The NSW government has announced new regulations governing short term letting for online accommodation platforms such as Airbnb and HomeAway (formerly Stayz). With the short term rental market booming, it's important for all parties involved in home sharing to understand their rights.

I've handled many cases which have involved conflict between neighbours and property owners over short term holiday letting. Personally affecting residents and their homes, these disputes can quickly escalate and make life very unpleasant for all involved.

Law governing short term letting to be clarified

The new regulations governing short term letting in NSW will serve to clarify the law, which had been poorly defined prior to the introduction of this regulatory framework.

The Minister for Better Regulation issued a ministerial statement about the new Airbnb laws, saying, "These are the toughest laws in the country and will make sure residents are protected while ensuring that hosts who do the right thing are not penalised."

Different rules to apply to short term rentals outside Sydney

Under the proposed NSW laws, short term letting will be allowable for 365 days a year, as long as the host is present. If the host does not live at the property, short-term letting will be limited to 180 days in Greater Sydney. However, this extends to 365 days for properties elsewhere in NSW.

Councils outside Sydney will have the power to decrease the 365 day limit to as few as 180 days. This is an important step for regional areas, where short term letting practices have significantly reduced the number of properties available for long term rental, particularly along the NSW coast.

Owners corporations may be given power to ban short term letting

In announcing the reforms, the minister acknowledged that the regulation of short term rental accommodation in NSW had been a complex matter, which the government had been tackling for over two years. The minister believes the government now has the balance right, with the new laws protecting residents, hosts and guests, as well as owners corporations.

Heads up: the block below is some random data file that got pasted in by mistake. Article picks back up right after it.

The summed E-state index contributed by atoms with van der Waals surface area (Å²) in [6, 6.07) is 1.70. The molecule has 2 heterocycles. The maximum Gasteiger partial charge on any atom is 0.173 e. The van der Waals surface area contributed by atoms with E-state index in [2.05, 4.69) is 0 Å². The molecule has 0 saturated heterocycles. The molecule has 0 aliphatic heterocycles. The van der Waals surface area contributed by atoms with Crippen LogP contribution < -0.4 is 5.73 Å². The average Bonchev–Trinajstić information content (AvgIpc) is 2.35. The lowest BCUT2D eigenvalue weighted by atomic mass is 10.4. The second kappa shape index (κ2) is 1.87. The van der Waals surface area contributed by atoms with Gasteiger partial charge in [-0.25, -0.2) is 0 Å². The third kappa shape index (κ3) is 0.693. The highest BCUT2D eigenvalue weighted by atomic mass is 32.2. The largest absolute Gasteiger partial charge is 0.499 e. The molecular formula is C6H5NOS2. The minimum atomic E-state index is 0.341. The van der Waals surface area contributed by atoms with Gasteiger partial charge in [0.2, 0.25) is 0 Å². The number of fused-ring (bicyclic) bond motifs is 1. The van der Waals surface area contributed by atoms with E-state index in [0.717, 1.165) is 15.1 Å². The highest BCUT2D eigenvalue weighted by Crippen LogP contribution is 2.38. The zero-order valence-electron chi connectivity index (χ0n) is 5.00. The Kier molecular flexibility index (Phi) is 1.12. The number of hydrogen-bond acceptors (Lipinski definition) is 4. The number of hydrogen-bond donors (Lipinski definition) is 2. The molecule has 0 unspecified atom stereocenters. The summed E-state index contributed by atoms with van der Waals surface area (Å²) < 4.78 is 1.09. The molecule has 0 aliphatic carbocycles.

Changes have been proposed to the NSW Strata Schemes Management Act 2015, to allow owners' corporations to ban short-term letting in their apartment block if they have a 75 per cent majority. This does not apply to people who live in the apartment and rent out a room to a guest.

Code of conduct will apply to all involved in short term letting

Under the new short term letting laws, a mandatory code of conduct will be developed for online platforms, letting agents, hosts and guests to address matters such as noise, anti-social behaviour, disruptive guests and the effect on shared amenities.

The code will include a new dispute resolution process with independent adjudicators to assess complaints. In addition, NSW Fair Trading will have the authority to police online platforms such as Airbnb, as well as the websites of letting agents.

Hosts or guests who commit two serious breaches of the code within two years will be banned for five years and placed on an exclusion register. Businesses that breach the code will face fines of up to $1.1 million, while individuals could face fines of more than $200,000.

Proposed regulatory framework still carries some uncertainty

It's likely there will be some problems with the proposed reforms, which have yet to pass into law. Amendments to the legislation could still be made in parliament. There have already been many opposing arguments made in parliament since the regulatory framework was the subject of a parliamentary committee report in October 2016.

For instance, it could be difficult to determine the authority of the property owners who want to ban short term letting in their apartment block. Also, the "two strikes and you're out" policy could be contentious. Who decides what a "serious" breach is? Is there an appeal process?

In addition, if a regional council wanted to limit short term rentals to 180 days per year, will people have any legal right to challenge this? Similarly, if someone wanted to restrict the practice in their neighbourhood because they believe it will disrupt the community, would they be able to pursue this under the new rules?

Unsure about how the new short term letting laws could affect you?

If you're facing opposition to your short term holiday letting plans, or you're concerned about an Airbnb operating in your apartment block or neighbour's house, it's wise to seek legal advice and gain a full understanding of your rights before taking any action.

Michael McHugh
Planning and environment
Stacks Law Firm

The content of this article is intended to provide a general guide to the subject matter. Specialist advice should be sought about your specific circumstances.